“But we have said that we will simplify them, that we will make them more accessible, more transparent and more trustworthy for passengers.”

Labour also plans to establish a watchdog, the Passenger Standards Authority, to hold GBR to account.

The Government estimated in its 2021 reform plan that it could save £1.5 billion annually after five years by ending inefficiency and fragmentation.

Labour says, citing its own analysis, that transitioning to public ownership could save money by cutting out franchise bidding costs, reducing the duplication of resources and lessening friction between operators.

The party also plans to bring in automatic delay and cancellation refunds, make digital season tickets available on all networks, and make timetables, tickets and fares more integrated.

It also proposes moving mobile service on trains towards 5G, improving the integration of rail travel with bus and cycle hire services and introducing a best-price guarantee.

Labour’s plans are unfunded and leave questions open about how much rail renationalisation will cost taxpayers, a minister claimed.

Defence minister James Cartlidge told Sky News: “Privatisation led to a doubling of the number of people using our railways. It has been a significant success story, huge investment from the private sector.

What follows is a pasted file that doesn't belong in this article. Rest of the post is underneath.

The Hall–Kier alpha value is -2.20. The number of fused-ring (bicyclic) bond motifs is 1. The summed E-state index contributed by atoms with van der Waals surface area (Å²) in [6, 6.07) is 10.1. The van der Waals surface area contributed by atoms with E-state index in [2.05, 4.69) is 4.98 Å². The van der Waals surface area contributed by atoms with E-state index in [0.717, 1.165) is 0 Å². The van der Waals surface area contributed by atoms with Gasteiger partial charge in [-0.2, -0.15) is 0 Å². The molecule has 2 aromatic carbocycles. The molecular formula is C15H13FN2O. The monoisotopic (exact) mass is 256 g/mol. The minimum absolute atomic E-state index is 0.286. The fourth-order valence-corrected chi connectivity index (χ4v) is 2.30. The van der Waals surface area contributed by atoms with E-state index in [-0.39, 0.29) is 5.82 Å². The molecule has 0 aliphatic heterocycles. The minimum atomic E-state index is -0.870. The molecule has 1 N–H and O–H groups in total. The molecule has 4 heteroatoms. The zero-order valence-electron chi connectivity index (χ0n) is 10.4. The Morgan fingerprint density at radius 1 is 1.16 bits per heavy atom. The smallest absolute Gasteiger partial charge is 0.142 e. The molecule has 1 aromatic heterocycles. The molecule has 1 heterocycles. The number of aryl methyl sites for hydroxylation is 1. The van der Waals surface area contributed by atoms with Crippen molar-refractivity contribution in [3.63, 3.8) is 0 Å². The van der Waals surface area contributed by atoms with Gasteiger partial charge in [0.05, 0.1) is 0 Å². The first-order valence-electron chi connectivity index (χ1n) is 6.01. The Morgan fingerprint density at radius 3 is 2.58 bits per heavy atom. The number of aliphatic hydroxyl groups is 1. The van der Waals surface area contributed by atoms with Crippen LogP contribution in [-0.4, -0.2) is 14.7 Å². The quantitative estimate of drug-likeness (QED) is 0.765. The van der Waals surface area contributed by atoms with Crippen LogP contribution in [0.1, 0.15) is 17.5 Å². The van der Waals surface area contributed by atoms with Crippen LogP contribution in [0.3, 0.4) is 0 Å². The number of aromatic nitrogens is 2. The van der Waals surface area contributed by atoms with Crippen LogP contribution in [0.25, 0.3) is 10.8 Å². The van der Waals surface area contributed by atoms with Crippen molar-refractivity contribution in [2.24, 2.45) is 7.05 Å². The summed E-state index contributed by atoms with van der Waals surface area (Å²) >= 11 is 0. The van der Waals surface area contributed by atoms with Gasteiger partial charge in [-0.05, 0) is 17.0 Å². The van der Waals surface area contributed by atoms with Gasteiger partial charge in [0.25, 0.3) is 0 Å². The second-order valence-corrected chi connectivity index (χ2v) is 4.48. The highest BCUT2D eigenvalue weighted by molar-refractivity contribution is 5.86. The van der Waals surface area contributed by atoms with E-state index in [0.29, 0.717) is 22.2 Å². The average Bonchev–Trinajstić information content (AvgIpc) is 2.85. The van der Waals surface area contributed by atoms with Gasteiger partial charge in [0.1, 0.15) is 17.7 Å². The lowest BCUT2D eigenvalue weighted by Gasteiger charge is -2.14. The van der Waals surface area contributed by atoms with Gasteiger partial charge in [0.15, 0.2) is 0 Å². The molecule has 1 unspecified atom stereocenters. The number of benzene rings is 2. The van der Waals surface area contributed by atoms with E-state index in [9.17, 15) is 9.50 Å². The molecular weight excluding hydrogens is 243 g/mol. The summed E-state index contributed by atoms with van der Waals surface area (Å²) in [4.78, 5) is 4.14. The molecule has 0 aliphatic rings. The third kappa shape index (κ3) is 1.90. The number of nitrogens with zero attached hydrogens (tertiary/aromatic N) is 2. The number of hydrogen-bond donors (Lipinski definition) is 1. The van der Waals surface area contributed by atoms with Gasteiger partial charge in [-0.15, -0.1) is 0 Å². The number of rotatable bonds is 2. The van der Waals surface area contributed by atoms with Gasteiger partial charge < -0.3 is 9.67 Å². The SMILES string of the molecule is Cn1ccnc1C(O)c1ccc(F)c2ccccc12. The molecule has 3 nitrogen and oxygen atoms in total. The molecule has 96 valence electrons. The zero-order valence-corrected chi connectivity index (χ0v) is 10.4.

“But as I said, if that investment hadn’t come from the private sector it has to come from somewhere, and it would have to come ultimately from taxpayers.

“I think that is the key question about this policy: How much is it going to cost taxpayers? At the moment it is unfunded.”

The Government’s reform plans were based on recommendations from a review carried out by former British Airways chief executive Keith Williams.

Mr Williams said of Labour’s plans: “I welcome Labour’s intention, if they are elected, to take forward the substance of my recommendations to deliver a better railway for passengers and freight by creating a rail body with an integrated profit and loss account, at arm’s length from government.”

Mick Whelan, general secretary of Aslef, said: “We have seen more positivity in this stunning Labour Party vision for rail than anything at any time from the Tories during their failed privatisation and subsequent incoherent rail reform programme.

“The Labour commitment delivers for the economy, for the taxpayer, for passengers, and for staff.”